You have options for building either the F or G variant. The instructions are clearly marked for so you do have to worry about a mix up when building. There are two canopy options depending on which version you choose. You can display either the opened canopy or closed canopy. You have the option of a boarding ladder to be displayed opened or closed, but will need to decide which you want early in the build, so plan accordingly. A seated pilot is also included. There are two full size color sheets that printed on both sides; one for each version with painting and markings.
The cockpit and wheel wells are very detailed for a kit straight from the box. There are decals for the instrument panel, one for each depending on which version you build. The doors for the main landing gear are cleverly designed so they can be installed later, after you paint. They simply slot into the booms. The doors fit into the slots well enough you don’t even have to glue them. The door parts are marked and keyed so you don’t have the risk of installing them incorrectly. The decal sheet includes small chrome pieces to simulate the chromed cylinders on the gear struts. That is a first.
Masking clear parts with lots of glazing frames is never fun but Tamiya’s masks make the job very easy. Just use a sharp knife to cut them out and place per the instructions. Each mask is labeled with an ID and orientation arrow. The fit of the clear parts was well enough I was able to use the closed canopy and temporarily glue it in place with white glue to use as a mask instead of having to mask the cockpit opening. Tamiya has also correctly depicted the counter rotating propellers. The propellers mount using nylon bushings in the hub and have the ability to turn. Just make sure to put the correct prop on the correct side of the plane.
With all the good that’s not to say there aren’t some issues. For some reason Tamiya chose not to depict the cooling holes in the nose mounted .50’s. They opted to use decals to represent the gun barrels. I can honestly say this is a first that I have seen this in all my years of modeling. I opted to use the Master Barrels P-38 early brass gun barrel set to replace the kit offering. Another minor issue is the tread pattern on the tires. Early Lightnings had a block tread on the nose and main wheels but the kit wheels have a diamond tread. I thought this was odd but after doing some Google searching and seeing the exact plane that Tamiya used for reference during their design I can see why they did the tread the way they did.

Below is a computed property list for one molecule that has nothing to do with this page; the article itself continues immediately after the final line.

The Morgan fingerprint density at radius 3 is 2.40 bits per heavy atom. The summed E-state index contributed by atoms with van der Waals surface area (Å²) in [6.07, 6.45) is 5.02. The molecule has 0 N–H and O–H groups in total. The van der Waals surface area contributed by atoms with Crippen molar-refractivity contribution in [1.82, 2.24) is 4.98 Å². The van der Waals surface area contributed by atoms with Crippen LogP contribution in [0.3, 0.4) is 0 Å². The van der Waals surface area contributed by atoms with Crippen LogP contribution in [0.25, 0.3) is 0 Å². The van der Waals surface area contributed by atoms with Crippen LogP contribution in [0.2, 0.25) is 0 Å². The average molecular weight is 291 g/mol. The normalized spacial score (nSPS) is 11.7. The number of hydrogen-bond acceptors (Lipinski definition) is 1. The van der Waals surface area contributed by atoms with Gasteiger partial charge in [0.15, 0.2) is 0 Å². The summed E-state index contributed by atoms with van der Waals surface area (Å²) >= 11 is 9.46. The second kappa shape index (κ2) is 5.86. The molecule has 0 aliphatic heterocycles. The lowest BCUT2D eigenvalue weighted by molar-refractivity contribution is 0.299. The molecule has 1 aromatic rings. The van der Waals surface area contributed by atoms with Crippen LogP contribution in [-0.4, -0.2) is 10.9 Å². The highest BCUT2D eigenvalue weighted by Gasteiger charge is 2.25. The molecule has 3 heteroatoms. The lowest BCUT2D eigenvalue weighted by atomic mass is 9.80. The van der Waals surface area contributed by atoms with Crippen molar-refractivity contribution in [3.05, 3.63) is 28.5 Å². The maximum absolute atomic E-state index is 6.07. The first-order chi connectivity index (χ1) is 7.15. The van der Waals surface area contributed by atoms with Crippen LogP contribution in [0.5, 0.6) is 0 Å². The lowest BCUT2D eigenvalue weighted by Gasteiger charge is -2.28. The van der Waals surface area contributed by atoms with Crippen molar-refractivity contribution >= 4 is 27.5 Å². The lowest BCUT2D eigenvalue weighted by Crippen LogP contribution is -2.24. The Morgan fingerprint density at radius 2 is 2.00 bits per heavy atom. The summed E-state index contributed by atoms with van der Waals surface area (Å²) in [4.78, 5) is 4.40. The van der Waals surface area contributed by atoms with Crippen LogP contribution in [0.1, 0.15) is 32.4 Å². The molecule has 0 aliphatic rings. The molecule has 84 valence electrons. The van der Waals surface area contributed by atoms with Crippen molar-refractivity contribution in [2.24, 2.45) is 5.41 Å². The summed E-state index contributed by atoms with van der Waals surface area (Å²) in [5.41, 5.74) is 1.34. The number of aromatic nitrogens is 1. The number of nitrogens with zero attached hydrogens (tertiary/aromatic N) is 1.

Tamiya is always faithful to the research subject they use. Lastly, Tamiya chose to use decals to depict the seat belts. I can see why they do this. It’s easy and to be frank, nicer than molded in belts (which would not easily allow a seated pilot which is included). Some modelers will want to replace the belt decals with either photo etch or fabric belts for added realism. These issues are minor and in no way lessen the enjoyment of this kit.
Both depicted versions in the kit are in the early version of OD on the topside with neutral grey underside. I chose the P-38F, White 33, 39th FS, 35th FG, 5th Air Force, Port Moresby, late 1942. This aircraft features sharks mouths and eyes on the engine nacelles. The other included markings are for a P-38G Lightning – White 147 of 339th FS, 347th FG, 13th Air Force, Operation Vengeance (attack on Admiral Yamamoto’s aircraft based on Guadacanal in April 1943).
I used MRP paint for my model for the main airframe colors but the instructions call out all the required Tamiya colors. There are a lot of stencil data decals to apply (over 100) so be prepared. Don’t worry though, the marking guide shows where they all go. It is just very time consuming to put them all on if that’s what you choose to do. I used Solvaset sparingly as Mark Fit Strong didn’t seem to affect them. The shark mouth decals fit very well with little fuss.